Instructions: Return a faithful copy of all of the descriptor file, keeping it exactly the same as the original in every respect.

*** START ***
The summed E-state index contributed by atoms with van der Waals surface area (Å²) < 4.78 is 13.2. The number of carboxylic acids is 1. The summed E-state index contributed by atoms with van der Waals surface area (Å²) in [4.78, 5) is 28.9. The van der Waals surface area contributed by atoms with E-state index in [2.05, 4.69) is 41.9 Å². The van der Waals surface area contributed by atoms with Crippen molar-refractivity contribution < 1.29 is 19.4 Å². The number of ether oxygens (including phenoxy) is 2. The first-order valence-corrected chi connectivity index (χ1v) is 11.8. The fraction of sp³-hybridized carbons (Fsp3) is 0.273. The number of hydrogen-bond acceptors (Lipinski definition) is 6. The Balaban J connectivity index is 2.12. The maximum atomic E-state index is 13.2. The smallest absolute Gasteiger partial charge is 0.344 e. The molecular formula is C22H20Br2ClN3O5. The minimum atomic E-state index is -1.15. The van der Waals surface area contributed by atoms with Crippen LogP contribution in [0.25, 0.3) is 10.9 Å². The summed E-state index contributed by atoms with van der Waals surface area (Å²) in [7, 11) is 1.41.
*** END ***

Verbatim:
The summed E-state index contributed by atoms with van der Waals surface area (Å²) < 4.78 is 13.2. The number of carboxylic acids is 1. The summed E-state index contributed by atoms with van der Waals surface area (Å²) in [4.78, 5) is 28.9. The van der Waals surface area contributed by atoms with E-state index in [2.05, 4.69) is 41.9 Å². The van der Waals surface area contributed by atoms with Crippen molar-refractivity contribution < 1.29 is 19.4 Å². The number of ether oxygens (including phenoxy) is 2. The first-order valence-corrected chi connectivity index (χ1v) is 11.8. The fraction of sp³-hybridized carbons (Fsp3) is 0.273. The number of hydrogen-bond acceptors (Lipinski definition) is 6. The Balaban J connectivity index is 2.12. The maximum atomic E-state index is 13.2. The smallest absolute Gasteiger partial charge is 0.344 e. The molecular formula is C22H20Br2ClN3O5. The minimum atomic E-state index is -1.15. The van der Waals surface area contributed by atoms with Crippen LogP contribution in [0.25, 0.3) is 10.9 Å². The summed E-state index contributed by atoms with van der Waals surface area (Å²) in [7, 11) is 1.41.